Taheerah: Reflecting on Riyadh

al-yamamah-university

Al Yamamah University

Teaching at Al-Yamamah University in Riyadh, Saudi Arabia, as an SIT INTERLINK Fellow since January, Taheerah Ahmad shares some of her recent thinking.  Doing so, she provides an example of developing a reflective teaching practice.

There are several illustrative aspects to her statement.

  1. She refers to the triangle of I-Thou-It, a helpful framework often invoked at SIT to differentiate teaching and learning relationships.
  2. Taheerah demonstrates each aspect of the experiential learning cycle: description, analysis, hypothesis, application.
  3. She refers to SIT faculty by their first names, a symbol of their personal and collegial importance to her, and as a reflection that all classroom participants are learners, including teachers.  (Links to their bios and blog posts are at the bottom.)
  4. MAT faculty don’t lecture about good teaching, they model it.
  5. Taheerah exhibits the joy of teaching and learning.  Her students respond in kind and take joy in learning — and in teaching Taheerah.  This is a classroom that demonstrates self-nurturing cycles of joy and learning.

Isn’t this the kind of classroom every student wants to have?

I have had so many learning experiences in my time in Riyadh. My first lesson, that happened rather early, was that all teachers are not student centered. There are “I” centered teachers as well as “thou” (student) centered teachers. There was a conflict in registration with our students. I had 17 students and another teacher had 3. We were supposed to come up with ideas about how to put the groups together. I suggested that we give the students some choices and let them vote. To this teacher it was utterly absurd that we ‘allow’ students to take part in the decision making process.

Another lesson that I learned is that being culturally sensitive is a gift. Generally, every teaching skill I learned at SIT was a gift. The first two weeks of the semester here were trying. The college had moved into a new building when I arrived. I had no books, no internet, no speakers, and no help. I really felt that I had to pull out every skill I had acquired at SIT. I used Elka’s name games to facilitate group dynamics. I used some of Alex’s plans to evaluate students’ prior knowledge.  I used Pat’s intercultural communication skills to survive in a new country. I also used many of Pat’s skills to understand who I was teaching and how their culture affected their acquiring of language. I use Bill’s approaches. My students don’t have a particular style that they like. It takes lots of action to keep their attention.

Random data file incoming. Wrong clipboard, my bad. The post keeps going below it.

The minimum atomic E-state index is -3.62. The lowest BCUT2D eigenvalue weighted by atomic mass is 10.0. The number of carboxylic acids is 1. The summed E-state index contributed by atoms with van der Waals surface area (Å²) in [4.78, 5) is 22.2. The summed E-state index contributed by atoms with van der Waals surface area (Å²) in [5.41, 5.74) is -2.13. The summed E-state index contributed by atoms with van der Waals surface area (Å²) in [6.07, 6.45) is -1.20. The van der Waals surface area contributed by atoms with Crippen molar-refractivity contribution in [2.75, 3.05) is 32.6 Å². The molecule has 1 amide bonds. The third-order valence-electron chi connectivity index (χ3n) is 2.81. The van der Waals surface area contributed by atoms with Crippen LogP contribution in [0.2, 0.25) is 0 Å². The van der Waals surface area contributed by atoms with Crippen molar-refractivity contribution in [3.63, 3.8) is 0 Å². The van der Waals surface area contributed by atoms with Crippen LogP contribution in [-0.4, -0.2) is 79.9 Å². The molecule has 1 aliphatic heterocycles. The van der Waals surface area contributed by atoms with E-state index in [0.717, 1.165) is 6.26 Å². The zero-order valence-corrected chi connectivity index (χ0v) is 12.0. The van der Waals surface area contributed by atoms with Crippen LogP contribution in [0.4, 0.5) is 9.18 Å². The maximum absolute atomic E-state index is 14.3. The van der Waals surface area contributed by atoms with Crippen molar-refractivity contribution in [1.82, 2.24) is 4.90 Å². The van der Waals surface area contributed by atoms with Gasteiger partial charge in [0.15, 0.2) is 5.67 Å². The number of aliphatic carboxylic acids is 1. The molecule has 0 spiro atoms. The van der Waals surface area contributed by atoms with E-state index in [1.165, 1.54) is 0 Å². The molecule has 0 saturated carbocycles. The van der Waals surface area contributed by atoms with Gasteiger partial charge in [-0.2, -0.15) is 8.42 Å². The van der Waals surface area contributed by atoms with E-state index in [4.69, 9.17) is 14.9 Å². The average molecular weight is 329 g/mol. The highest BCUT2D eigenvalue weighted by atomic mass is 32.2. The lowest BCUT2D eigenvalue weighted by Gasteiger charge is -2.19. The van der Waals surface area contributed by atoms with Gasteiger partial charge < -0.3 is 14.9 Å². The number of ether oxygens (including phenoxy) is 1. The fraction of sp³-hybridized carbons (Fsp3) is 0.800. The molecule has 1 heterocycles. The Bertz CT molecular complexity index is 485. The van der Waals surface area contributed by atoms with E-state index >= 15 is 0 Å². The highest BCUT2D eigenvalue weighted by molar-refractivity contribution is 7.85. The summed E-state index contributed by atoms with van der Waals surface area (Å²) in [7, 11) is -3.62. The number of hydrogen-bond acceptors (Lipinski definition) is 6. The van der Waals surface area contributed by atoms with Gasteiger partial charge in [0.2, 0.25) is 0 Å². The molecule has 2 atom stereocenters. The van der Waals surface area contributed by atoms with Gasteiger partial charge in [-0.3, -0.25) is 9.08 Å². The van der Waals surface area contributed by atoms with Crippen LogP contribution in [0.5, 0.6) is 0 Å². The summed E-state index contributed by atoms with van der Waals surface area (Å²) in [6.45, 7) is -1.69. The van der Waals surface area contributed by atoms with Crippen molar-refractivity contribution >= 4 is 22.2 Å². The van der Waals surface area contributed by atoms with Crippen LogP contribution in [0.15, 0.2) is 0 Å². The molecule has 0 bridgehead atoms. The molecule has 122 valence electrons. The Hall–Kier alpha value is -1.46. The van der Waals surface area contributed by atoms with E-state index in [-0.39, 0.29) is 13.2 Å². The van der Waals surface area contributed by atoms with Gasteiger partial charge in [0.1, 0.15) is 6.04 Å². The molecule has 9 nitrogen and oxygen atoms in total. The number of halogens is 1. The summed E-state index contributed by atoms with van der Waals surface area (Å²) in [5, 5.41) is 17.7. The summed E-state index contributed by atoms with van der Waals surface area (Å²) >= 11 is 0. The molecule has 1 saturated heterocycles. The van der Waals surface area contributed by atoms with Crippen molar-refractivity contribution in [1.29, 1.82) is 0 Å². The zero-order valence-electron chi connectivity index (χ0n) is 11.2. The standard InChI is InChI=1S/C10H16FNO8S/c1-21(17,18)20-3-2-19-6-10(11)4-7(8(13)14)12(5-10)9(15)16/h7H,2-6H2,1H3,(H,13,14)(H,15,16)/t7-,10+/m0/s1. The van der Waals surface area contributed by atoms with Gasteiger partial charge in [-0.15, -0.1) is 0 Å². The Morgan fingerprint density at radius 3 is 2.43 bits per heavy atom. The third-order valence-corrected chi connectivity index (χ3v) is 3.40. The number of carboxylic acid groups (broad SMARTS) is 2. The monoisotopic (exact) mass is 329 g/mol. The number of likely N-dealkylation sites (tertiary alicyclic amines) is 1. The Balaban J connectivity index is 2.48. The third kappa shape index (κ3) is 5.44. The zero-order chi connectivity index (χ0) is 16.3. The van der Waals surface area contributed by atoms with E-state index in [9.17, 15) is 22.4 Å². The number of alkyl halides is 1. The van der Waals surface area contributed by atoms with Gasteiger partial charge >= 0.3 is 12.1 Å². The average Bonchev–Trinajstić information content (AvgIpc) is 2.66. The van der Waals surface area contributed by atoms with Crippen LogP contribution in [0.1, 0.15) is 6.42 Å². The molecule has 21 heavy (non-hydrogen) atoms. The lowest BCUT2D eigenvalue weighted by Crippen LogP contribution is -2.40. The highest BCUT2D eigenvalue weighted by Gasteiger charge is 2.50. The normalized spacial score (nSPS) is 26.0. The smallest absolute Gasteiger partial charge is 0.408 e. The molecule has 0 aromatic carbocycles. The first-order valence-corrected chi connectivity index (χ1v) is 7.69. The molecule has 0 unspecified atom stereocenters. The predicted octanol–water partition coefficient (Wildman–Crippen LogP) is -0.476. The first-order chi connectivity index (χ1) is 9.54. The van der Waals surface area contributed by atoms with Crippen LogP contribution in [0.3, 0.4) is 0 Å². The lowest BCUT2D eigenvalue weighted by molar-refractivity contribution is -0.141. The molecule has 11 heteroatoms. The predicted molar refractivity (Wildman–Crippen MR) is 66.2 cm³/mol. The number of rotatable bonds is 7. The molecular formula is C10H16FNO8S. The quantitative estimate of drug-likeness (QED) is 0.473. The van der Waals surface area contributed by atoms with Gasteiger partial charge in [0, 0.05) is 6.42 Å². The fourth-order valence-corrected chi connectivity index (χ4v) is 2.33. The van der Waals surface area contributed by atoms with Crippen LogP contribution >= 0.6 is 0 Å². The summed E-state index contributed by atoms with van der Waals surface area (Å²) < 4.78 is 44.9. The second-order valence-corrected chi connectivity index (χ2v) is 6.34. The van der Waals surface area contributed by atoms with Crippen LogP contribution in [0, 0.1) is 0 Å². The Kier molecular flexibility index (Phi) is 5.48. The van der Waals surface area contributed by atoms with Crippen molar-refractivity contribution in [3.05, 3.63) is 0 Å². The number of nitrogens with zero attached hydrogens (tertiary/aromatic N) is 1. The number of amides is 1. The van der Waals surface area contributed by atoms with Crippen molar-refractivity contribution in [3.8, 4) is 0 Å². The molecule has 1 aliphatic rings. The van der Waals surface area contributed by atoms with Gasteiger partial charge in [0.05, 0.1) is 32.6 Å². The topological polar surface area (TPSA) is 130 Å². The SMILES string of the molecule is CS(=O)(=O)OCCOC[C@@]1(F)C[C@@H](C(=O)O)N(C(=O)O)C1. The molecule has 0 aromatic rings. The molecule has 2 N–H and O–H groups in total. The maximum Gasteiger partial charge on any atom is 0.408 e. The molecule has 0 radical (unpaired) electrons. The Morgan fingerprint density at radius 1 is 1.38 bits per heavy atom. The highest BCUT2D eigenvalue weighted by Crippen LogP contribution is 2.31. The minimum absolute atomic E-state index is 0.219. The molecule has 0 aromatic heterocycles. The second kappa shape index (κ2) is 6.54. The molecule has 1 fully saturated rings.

The students do well learning from practical applications of the language. We have been viewing the assassination of President Kennedy. Using recycled materials, my students recreated the crime scene in Texas. They put their new vocabulary to use and saw it in a practical application. Then they did a show-and-tell of what they created and how it was a part of the crime scene. We did this activity in the middle of watching a documentary to enhance their comprehension. This enhanced their knowledge of the language, gave them a visual representation, and a piece of the culture. Students learn best when they are fully engaged.

lexmed21Another thing that I am learning is how to recognize students’ language gaps. I teach a high level English class. I asked to students to fill out the dialogue for one of Pat’s Lexicarry stories about two love birds that were fighting. My students wanted to make the story funny, but could not find the words they needed. I asked them to tell the story in Arabic which they did with much laughter and joy, and then translated into English.  They said one of the things that they did to make it funny was to speak the Arabic with an Egyptian accent instead of Saudi. They also told me that they would like to joke in English, but they simply don’t know how. At that moment I began to understand what they needed.

They don’t need just vocabulary and grammar drills. They need to understand what we understand. They need to understand the dialects, history, culture, trends, proverbs, and fashion. They need to understand what is normal to English speakers. They need to be able to enjoy the language in order to feel comfortable with the language. They need to be able to tell a joke.

__________________

Pat Moran (Read Pat’s blog post.)

Alex Silverman (Read Alex’s blog post.)

Elka Todeva

Bill Conley

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One Response to “Taheerah: Reflecting on Riyadh”

  1. Mohammed Ahmed Says:

    The story about having to teach students when the school itself was new and not equipped with books is an amazing story. I can remember Marshall Brewer telling us this story during the open house and how amazed everyone was. Sounds like a wonderful experience!

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